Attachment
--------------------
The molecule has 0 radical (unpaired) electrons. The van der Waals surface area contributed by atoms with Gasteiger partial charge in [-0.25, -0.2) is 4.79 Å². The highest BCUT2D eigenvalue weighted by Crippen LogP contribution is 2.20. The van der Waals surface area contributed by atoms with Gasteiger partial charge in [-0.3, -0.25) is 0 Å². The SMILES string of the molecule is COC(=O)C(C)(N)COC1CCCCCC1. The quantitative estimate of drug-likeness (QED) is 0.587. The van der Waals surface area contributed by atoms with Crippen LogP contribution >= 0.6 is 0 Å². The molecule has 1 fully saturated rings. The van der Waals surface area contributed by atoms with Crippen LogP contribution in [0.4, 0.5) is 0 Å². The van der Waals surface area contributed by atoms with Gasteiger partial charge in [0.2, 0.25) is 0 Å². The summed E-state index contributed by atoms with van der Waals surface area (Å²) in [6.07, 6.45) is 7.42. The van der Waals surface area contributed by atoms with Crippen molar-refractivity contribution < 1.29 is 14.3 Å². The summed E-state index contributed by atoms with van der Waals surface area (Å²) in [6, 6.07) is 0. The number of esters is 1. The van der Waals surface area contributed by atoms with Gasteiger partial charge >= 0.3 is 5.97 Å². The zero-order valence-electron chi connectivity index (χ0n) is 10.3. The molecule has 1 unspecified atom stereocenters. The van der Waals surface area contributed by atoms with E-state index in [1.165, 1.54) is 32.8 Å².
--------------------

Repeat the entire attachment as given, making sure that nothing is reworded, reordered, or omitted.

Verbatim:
The molecule has 0 radical (unpaired) electrons. The van der Waals surface area contributed by atoms with Gasteiger partial charge in [-0.25, -0.2) is 4.79 Å². The highest BCUT2D eigenvalue weighted by Crippen LogP contribution is 2.20. The van der Waals surface area contributed by atoms with Gasteiger partial charge in [-0.3, -0.25) is 0 Å². The SMILES string of the molecule is COC(=O)C(C)(N)COC1CCCCCC1. The quantitative estimate of drug-likeness (QED) is 0.587. The van der Waals surface area contributed by atoms with Crippen LogP contribution >= 0.6 is 0 Å². The molecule has 1 fully saturated rings. The van der Waals surface area contributed by atoms with Crippen LogP contribution in [0.4, 0.5) is 0 Å². The van der Waals surface area contributed by atoms with Gasteiger partial charge in [0.2, 0.25) is 0 Å². The summed E-state index contributed by atoms with van der Waals surface area (Å²) in [6.07, 6.45) is 7.42. The van der Waals surface area contributed by atoms with Crippen molar-refractivity contribution < 1.29 is 14.3 Å². The summed E-state index contributed by atoms with van der Waals surface area (Å²) in [6, 6.07) is 0. The number of esters is 1. The van der Waals surface area contributed by atoms with Gasteiger partial charge >= 0.3 is 5.97 Å². The zero-order valence-electron chi connectivity index (χ0n) is 10.3. The molecule has 1 unspecified atom stereocenters. The van der Waals surface area contributed by atoms with E-state index in [1.165, 1.54) is 32.8 Å².